The prepared samples with double-sided surface structures are fabricated by combining twice UV-curable NIL, and the conductive electrode layer between the double-sided structures are prepared by electrodeposition of ITO film. The schematic of the double-sided polymer nanostructures is depicted in Fig. 2. The double-sided structure materials are polydimethylsiloxane (PDMS) and Kapton that are elastic materials. The intermediate layer is a thin ITO film; thus, the integrated device is flexible. The electricity signal is generated due to the coupling effect of contact electrification and electrostatic induction during contact-pressure-separation operation, which is the principle of measuring electrical properties of the double-sided surface nanostructures.

Fig. 2
figure 2

Schematic of the double-sided polymer nanostructures

When deformed by an external-touched mechanical pressure deformation provided by other materials, triboelectric charges are generated and distributed on the polymer surfaces. As soon as the deformation starts to be released, the external-touched materials become separated with the polymer surface. These triboelectric charges cannot be compensated, leading to induce opposite charges on the ITO electrode to drive free electrons to flow from the ITO electrode to the external circuit. This electrostatic induction process can give an output voltage/current signal.

Measurement Method

For the measurement of electrical properties of three kinds of surface nanostructures with different sizes, patterns, and arrangements, the measurements are carried out under the external force within 0.5~50 N provided at room temperature in Fig. 3. The electrical properties are recorded using the adjustable linear motor (E1100-RS-HC), current and voltage test device (Keithley 6514), low noise amplifier (Stanford SR570), and oscilloscope (MDO 3014). The change of force is achieved in the adjustable linear motor, and the oscilloscope could measure the voltage and current curve. The experiment setup applying pressure force onto the samples’ surfaces is shown in Fig. 3.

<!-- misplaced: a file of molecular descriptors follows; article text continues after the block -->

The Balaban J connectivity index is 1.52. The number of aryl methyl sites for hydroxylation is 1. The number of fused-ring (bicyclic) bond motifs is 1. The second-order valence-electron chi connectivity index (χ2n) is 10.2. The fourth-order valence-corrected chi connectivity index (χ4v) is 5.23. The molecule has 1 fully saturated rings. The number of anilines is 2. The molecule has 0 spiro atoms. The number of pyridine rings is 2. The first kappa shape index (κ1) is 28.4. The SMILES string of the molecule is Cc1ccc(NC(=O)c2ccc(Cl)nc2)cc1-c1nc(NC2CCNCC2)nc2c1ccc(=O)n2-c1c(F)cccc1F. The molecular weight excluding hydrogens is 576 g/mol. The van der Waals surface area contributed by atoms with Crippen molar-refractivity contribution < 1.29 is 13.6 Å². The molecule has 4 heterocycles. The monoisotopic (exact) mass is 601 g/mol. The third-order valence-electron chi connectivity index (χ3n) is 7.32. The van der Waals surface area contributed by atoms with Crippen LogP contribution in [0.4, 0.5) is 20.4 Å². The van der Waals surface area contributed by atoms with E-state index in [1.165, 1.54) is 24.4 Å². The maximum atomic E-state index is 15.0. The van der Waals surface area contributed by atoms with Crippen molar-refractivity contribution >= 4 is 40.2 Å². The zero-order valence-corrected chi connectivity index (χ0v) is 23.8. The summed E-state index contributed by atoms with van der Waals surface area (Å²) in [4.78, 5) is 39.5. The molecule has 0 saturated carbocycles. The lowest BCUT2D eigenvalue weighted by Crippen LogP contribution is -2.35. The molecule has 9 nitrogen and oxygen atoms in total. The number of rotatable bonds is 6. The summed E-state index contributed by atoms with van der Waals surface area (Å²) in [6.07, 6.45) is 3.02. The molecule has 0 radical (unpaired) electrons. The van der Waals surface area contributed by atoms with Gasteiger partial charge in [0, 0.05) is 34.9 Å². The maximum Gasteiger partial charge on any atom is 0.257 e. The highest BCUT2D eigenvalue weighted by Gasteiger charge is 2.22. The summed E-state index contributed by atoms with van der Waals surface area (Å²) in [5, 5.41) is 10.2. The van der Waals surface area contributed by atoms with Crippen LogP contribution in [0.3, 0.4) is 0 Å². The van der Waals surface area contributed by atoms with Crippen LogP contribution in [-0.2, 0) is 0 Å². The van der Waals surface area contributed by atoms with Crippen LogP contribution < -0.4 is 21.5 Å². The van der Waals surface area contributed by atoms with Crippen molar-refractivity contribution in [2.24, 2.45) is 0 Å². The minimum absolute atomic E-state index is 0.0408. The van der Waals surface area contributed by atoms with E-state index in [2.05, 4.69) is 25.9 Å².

Fig. 3
figure 3

Photograph of experiment setup applying external force

Results and Discussion

The electrical properties for different surface nanostructures are shown in Fig. 4 at different external pressure force. The output open-circuit voltage and short-circuit current of the grating and nanopillar arrays are shown in Fig. 4. As can be seen, the intensity of electric properties in surface nanostructures depends strongly on the pressure force. And a similar phenomenon can be found for the grating and nanopillar arrays. The open-circuit voltage and short-circuit current changes with the pressure force within 10 s are measured. The measurement results indicate that the electrical properties for grating and nanopillar arrays show different force dependence. The open-circuit voltage of the grating structure increases slowly with the force, but the short-circuit current increases obviously with the force, as shown in Fig. 4a and b. In contrast, the electrical properties of the nanopillar arrays show better, because both open-circuit voltage and short-circuit current increase significantly with the pressure force during the same time, as shown in Fig. 4c and d. However, the open-circuit voltage does not change when the force increases from 30.5 N to 42.6 N, yet the short-circuit current is still increasing. Therefore, the experimental results show that the complicated two-dimensional nanopillars have better electrical performance than one-dimensional grating structures.

Fig. 4
figure 4

The electrical properties for surface nanostructures. The results for grating (a, b) and a nanopillar array (c, d) are shown